One Year Anniversary

When you stand and share your story in an empowering way, your story will heal you and your story will heal somebody else.
— Iyanla Vanzant

One year and 40 blog posts later, and here we are. One year of sharing my heart with the world, one year of immersing myself in something bigger than myself, one year of healing my mind (and others, I hope) one word at a time. Exactly one year ago today, I published my first blog post, “The Truth,” after weeks of internally debating whether or not I should so blatantly reveal my vulnerability to my family & friends. Exactly one year ago today, I began a beautiful, hard, frustrating, yet entirely rewarding journey. Exactly one year ago today, I created my own reason for having faced what I had for so long endured—that is, to become an advocate for all those suffering from eating disorders. To use my voice, loud & proud, to make people hear the melody of recovery, with its sad, anguish-stricken notes, with its upbeat, future-forward rhythms, and most of all, with its infinite, unceasing length.

The thing with having experienced anorexia at such a young age is that it essentially became my whole life. I only vaguely remember the time before being diagnosed, for I was so young then. But now, as I continue to grow up, as I continue to move further and further away from that darkness, even the days spent constantly obsessing over food and in treatment are becoming but distant blotches of black in an ever-expanding canvas. So, in a way, I guess I’m writing to remember. I’m writing before I forget. I’m writing to document my life, with its twists & turns, with its ups & downs, before it is too late. It may seem strange that I would want to remember dark times, where my will to live was at a minimum. But I think of it like this—it is far more frightful to become oblivious to all the devastation my disorder has caused me. For, I want to be able to see how much better my life is now that I have embraced recovery. Remembering all those nights spent crying doesn’t mean I am stuck in the past—it means that I am using my past to fuel a better, brighter, anorexia-free future.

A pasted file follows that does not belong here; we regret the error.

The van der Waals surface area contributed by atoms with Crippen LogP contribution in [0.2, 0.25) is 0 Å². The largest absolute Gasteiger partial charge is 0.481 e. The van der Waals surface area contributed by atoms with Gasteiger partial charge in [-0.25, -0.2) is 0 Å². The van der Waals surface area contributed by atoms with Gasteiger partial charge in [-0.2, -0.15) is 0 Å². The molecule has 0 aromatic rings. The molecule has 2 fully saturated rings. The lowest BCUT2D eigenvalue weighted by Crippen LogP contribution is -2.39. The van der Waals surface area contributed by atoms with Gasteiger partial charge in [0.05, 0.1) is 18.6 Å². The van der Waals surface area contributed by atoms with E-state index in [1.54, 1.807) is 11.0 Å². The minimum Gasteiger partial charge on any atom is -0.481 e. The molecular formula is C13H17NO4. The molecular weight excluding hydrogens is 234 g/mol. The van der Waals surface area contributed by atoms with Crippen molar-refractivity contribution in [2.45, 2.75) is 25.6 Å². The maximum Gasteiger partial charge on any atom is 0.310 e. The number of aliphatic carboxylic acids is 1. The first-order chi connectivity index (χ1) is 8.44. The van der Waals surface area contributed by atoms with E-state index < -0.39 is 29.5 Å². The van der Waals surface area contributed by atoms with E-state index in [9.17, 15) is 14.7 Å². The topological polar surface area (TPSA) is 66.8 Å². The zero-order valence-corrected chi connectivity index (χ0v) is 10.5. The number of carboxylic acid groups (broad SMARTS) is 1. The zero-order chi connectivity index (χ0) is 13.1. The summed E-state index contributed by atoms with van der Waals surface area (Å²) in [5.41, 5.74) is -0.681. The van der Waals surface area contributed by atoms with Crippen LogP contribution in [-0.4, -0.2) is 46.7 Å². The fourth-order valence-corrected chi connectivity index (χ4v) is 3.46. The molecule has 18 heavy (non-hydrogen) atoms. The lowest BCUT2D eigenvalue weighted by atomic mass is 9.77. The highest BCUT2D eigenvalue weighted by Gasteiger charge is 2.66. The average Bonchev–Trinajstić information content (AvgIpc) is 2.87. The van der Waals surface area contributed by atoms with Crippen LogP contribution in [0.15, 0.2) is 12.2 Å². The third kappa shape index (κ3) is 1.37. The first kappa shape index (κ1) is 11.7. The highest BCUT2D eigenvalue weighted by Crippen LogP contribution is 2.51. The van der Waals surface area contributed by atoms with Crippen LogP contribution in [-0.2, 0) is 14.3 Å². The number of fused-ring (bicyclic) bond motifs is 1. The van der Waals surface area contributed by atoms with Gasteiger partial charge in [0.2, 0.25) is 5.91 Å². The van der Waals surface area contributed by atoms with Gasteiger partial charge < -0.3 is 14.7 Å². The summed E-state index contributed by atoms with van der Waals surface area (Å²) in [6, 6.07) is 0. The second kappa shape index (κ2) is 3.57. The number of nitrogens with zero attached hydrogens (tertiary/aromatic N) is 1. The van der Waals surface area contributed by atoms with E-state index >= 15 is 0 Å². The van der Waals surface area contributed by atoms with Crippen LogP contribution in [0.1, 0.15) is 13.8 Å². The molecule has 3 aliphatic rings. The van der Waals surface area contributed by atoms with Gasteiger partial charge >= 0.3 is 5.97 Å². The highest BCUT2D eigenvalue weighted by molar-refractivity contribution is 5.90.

Starting Numbers Don’t Define Us has truly changed my life. I’m not ashamed anymore. I’m not ashamed of who I was, where I went, or what I did. For the first time in my life, I haven’t let my emotions, my feelings, or my thoughts, rot inside of me. I have expressed my sadness, my happiness, my pain, and it is wholeheartedly freeing. I feel a settling serenity resting inside my core, instead of a thousand words unspoken. I feel a vast calmness circulating inside of me, instead of feelings unacknowledged. I feel a fullness instead of an emptiness. I feel centered, in tune with myself, enlightened.

I expected my motivation for maintaining this site to run out. I thought that maybe I would post three times and then decide the effort was useless. I never imagined I would invest myself in Numbers Don’t Define Us for one month, let alone one year. But, I also never expected to feel such pride. I never expected to feel such a renewed sense of purpose. I never expected to be happy with who I was instead of who I thought I should be. But, fortunately, I was pleasantly surprised.

Today marks the one year anniversary of not only the day I started Numbers Don’t Define Us, but of the day I found my fullness, my purpose, and my contentment. And I thank each and every one of you earnestly for experiencing this journey with me….for the many smiles that have naturally illuminated my face after reading heartfelt comments, for the many instances of wholeness that have washed over me after being told that my words were valued.

Simran Bansal2 Comments